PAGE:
Good interview with DHH at This Week in Startups.
After reading what changes will occur early next year with Instagram due to the new terms of service, What Instagram’s New Terms of Service Mean for You, I decided to delete my account. I was not a big Instagram user and frankly I can get the same functionality I want with Flickr, especially now that Flickr has new mobile apps.
Abuse my privacy and I’ll delete my account. Not only that, I will also promote leaving that service to everyone in my network and social circle. The fact that I’m promoting my deletion of my own Instagram account on Facebook itself is icing on the cake.
Treat your users as you would want to be treated.
Richard A. Clarke, the special adviser to the president for cybersecurity from 2001 to 2003, has an important op-ed in the NY Times today.
Clarke basically laments the state of US cyber security (who uses this “cyber” word besides the US govt.?) in regards to the incessant hacking of US businesses by Chinese hackers. Clarke believes that giving the Department of Homeland Security the ability to:
“inspect what enters and exits the United States in cyberspace.
And under the Intelligence Act, the president could issue a finding that would authorize agencies to scan Internet traffic outside the United States and seize sensitive files stolen from within our borders. “
If this proposal is not basically an identical copy of what the Chinese government has set up in with their Great Firewall of China, I don’t know what it is.
US businesses need to take responsibility for securing their own servers, documents and networks. That they have not done so to date is their own fault.
The proposal to give the US government the right/ability to scan/filter the Internet is not only like trying to filter the entire ocean to catch a few fish (i.e. the wrong way to do it), it’s also asking the government to provide Internet security for US commercial businesses (which they should do on their own, not on the US taxpayer’s dime.)
A future that Richard Clarke wants for the US is a mirror image of what China has created today with the Internet in China. That he does not see the irony in this vision is probably the most troubling aspect of his op-ed as well as his “special adviser to the president for cybersecurity” role.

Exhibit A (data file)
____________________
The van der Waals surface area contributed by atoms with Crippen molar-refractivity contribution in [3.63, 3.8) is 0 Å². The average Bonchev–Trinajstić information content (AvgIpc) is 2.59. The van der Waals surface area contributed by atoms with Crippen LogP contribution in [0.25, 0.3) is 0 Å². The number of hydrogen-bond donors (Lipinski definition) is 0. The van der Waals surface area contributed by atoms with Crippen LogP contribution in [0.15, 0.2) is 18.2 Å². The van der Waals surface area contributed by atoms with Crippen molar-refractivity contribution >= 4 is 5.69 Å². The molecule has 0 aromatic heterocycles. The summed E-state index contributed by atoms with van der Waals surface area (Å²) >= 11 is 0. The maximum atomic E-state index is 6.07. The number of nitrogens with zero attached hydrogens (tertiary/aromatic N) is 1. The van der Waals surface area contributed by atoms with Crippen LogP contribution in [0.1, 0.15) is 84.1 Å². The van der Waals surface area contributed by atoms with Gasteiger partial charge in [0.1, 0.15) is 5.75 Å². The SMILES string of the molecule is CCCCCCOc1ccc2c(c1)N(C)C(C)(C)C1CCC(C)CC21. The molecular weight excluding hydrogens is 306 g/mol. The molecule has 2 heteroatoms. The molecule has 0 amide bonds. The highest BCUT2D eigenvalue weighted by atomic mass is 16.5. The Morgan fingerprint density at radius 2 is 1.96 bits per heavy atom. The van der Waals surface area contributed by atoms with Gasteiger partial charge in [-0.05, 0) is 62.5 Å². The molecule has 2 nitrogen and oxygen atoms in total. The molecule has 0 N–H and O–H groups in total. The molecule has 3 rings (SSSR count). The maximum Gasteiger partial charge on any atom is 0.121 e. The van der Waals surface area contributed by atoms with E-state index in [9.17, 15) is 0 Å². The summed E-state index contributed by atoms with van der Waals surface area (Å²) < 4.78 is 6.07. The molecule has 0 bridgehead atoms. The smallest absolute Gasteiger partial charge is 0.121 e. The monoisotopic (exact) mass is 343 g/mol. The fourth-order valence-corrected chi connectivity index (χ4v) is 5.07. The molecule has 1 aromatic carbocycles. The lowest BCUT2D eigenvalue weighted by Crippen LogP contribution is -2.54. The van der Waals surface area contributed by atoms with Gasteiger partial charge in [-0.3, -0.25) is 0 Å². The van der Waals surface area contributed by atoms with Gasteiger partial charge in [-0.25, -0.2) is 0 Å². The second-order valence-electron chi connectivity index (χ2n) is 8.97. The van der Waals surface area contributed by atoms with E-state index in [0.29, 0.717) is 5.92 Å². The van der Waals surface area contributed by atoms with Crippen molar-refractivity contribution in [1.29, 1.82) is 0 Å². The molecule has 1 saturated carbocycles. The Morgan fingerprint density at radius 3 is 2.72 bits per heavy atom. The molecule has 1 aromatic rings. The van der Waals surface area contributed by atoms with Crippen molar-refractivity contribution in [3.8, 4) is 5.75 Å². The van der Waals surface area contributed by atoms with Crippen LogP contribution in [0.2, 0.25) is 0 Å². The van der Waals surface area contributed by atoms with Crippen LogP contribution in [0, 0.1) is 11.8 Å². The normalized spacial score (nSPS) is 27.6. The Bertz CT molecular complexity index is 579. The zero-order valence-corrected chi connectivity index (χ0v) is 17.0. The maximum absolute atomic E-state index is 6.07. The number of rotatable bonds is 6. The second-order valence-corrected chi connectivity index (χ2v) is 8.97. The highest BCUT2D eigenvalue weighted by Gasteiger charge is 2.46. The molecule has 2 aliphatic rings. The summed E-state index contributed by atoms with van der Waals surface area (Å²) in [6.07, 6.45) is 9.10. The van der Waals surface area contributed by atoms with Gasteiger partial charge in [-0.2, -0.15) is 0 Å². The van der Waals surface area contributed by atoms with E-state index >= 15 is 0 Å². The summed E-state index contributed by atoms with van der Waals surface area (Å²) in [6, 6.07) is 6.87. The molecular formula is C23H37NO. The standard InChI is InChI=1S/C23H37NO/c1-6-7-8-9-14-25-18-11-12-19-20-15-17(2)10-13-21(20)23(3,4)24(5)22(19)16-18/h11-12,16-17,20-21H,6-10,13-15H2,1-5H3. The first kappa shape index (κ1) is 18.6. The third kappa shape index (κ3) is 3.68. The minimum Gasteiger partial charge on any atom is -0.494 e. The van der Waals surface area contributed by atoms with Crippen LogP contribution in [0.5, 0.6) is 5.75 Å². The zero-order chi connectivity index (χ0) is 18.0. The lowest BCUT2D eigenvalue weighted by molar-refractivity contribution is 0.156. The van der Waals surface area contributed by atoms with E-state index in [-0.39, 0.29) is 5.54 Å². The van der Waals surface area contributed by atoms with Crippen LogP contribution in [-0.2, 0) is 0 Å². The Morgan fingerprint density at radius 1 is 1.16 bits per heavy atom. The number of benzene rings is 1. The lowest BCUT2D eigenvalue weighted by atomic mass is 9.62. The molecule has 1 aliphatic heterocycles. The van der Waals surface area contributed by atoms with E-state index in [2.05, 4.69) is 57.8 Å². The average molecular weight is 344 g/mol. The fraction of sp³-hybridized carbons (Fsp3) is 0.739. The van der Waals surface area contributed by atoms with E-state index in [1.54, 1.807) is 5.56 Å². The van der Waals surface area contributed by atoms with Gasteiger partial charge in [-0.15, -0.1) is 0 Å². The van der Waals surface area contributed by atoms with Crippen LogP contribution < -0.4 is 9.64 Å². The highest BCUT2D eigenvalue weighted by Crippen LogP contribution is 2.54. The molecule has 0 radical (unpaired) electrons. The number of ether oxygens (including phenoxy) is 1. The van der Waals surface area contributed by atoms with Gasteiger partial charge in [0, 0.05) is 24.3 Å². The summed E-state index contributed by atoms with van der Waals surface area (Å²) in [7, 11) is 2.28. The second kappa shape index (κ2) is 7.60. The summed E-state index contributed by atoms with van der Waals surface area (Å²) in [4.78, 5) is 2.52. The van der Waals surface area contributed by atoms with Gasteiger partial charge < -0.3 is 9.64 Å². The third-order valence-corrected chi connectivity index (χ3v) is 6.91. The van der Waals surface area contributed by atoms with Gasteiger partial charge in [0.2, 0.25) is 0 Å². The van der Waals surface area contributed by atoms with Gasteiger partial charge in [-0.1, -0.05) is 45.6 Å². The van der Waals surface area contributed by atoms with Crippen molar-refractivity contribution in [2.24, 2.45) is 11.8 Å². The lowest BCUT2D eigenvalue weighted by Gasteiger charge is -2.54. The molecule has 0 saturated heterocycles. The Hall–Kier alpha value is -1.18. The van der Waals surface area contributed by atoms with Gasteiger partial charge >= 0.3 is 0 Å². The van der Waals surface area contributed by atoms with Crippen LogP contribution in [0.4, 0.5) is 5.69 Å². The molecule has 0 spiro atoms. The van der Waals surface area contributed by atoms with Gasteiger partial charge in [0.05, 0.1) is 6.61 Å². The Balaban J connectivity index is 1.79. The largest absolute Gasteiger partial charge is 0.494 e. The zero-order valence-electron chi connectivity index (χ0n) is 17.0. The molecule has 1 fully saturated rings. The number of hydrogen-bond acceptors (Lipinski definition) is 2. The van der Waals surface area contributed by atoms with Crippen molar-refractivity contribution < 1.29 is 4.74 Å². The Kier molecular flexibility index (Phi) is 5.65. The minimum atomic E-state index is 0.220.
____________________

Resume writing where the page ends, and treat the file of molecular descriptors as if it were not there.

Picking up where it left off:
The US government needs experts who understand the Internet in roles like these, not people like Clarke, who clearly do not understand how the Internet works. And US businesses need to take their network security seriously. Focus on securing your networks, not just next quarter’s profit margins, and you’ll see less successful hacking.
A truly unique artist has passed.
Our dear family friend, from before I was born, Eiko Ishioka, passed this weekend.
For those of you who don’t know of Eiko Ishioka, she was (and probably will be for a long, long time) the only person to have won a Grammy Award, an Academy Award, a Cannes Film Festival Award as well as two Tony nominations. She was a visionary artist who worked in graphic design, stage design, costume design, and many other formats.
Eiko was also of that era of Japanese artists who were internationally recognized when few were. That she was also female made her even more rare among Japanese artists.
Although we will miss her, we all can have the pleasure of seeing her work, whether it’s Miles Davis’ album cover from “Tutu”, her movies with Tarsem Singh (“The Cell”, “The Fall”), Coppola’s “Bram Stoker’s Dracula”, Cirque du Soleil’s “Varekai”, Bjork’s music video for “Cocoon”, or the new “Spider-Man: Turn Off the Dark.”
For those of you who want to study Eiko’s work, I strongly suggest tracking down two books she produced, “Eiko by Eiko” (1983) and “Eiko on Stage” (2000).
One of my favorite pieces Eiko did was the art design for a huge poster for the release of Apocalypse Now in Japan. It’s now very valuable and hard-to-find.
My condolences to her husband Nico and the Ishioka family.